There are those who say that the better looking members of the Parliament will attract the attention of the operators of the television cameras. I do not believe that this would be so. We would not have the glamour boys, like the Minister at the table, stealing all the television time because the cameras, just as the people, would be searching for those qualities of sincerity and would not wish to highlight arrogance. The television camera would soon unmask incompetence and reveal intellectual, moral and rhetorical qualities. This in itself would have the effect of a check upon members of this Parliament, because if they knew that they were to be under scrutiny they would just not loosely prepare their speeches. They would put a lot more thought into what they intended to say. I do not think that every member will regard Parliament as a stage. I do not think this will happen, because we here already take little notice of the presence of people in the galleries. I have seen honourable members at times, particularly some supporters of the Government when they were in Opposition, enjoy a full gallery and they used to play to the gallery. But they did this in a fun kind of way and the quality of their speeches really was unaffected when they did have an audience. I believe that after a time members would become used to the fact that they might be on television.

The argument has been advanced that a certain member might be dozing in his seat and that the television camera might focus on him in an endeavour to show him up and thus this would detract from the institution of Parliament. I believe that if we did implement the Danish system where the proceedings of Parliament were televised from the commencement till the end of the day people would understand that there is a possibility that some members might doze off at times. But I would not like to see a full televising of the proceedings. I would like to see televised excerpts of the day, the coverage of particularly important debates which both the Government and the Opposition agreed were the subject of such public interest that the public should be given the opportunity to see them.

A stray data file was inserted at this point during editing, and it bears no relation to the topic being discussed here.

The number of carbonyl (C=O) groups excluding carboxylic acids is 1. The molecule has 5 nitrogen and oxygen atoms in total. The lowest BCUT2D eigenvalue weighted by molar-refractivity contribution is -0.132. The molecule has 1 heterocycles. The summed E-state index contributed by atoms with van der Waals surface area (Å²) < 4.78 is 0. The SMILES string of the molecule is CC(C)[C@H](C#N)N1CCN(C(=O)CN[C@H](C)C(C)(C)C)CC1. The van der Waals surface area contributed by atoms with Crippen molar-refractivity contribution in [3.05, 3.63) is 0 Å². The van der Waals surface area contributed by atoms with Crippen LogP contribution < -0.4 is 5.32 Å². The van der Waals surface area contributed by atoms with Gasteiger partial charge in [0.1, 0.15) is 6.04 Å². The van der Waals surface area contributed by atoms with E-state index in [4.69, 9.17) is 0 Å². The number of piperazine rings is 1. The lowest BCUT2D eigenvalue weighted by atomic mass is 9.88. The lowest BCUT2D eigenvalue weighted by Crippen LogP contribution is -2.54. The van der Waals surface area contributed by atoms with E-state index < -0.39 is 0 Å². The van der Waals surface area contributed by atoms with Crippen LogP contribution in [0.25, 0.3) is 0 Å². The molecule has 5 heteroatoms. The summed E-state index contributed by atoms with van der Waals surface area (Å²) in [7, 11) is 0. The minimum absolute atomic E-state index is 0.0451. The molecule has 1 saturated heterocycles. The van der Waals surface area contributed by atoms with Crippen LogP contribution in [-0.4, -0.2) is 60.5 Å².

Mr Kelly - Such as tariffs?


Mr Donald Cameron (GRIFFITH, QUEENSLAND) - The honourable member for Wakefield says: 'Tariffs'. I do not think we need to introduce television for the entire nation to be aware of his interest in that subject. Heavens, I have lost my train of thought.


Mr IAN ROBINSON (COWPER, NEW SOUTH WALES) - You had better not do that on television.


Mr Donald Cameron (GRIFFITH, QUEENSLAND) - If this happens it might show the people that we are simply humans and representative of the population. In seconding this proposal I congratulate the honourable member for Bradfield (Mr Turner) for being so quick off the mark in bringing this subject before the Parliament. He telephoned me in early January and said that he would like to see this proposal considered and perhaps even introduced. He said that he still had an open mind on the subject and that while there may be some disadvantages there were many advantages. He has had a continuing interest in the promotion of Parliament as an institution. It is the institution of Parliament that preserves our democratic system. Without it the freedoms which this nation enjoys would be imperilled. In this place feelings are expressed and questions are answered. It is indeed an important institution. If there is any way that we can protect it and promote it I am in favour of it. I certainly hope, since I have stated that in my view all the members of this Parliament are reasonably young, that they will follow the example of the United Kingdom where the younger members of the Parliament voted in favour of the proposition and the older members - they are certainly in the minority here - were less inclined to favour such a scheme.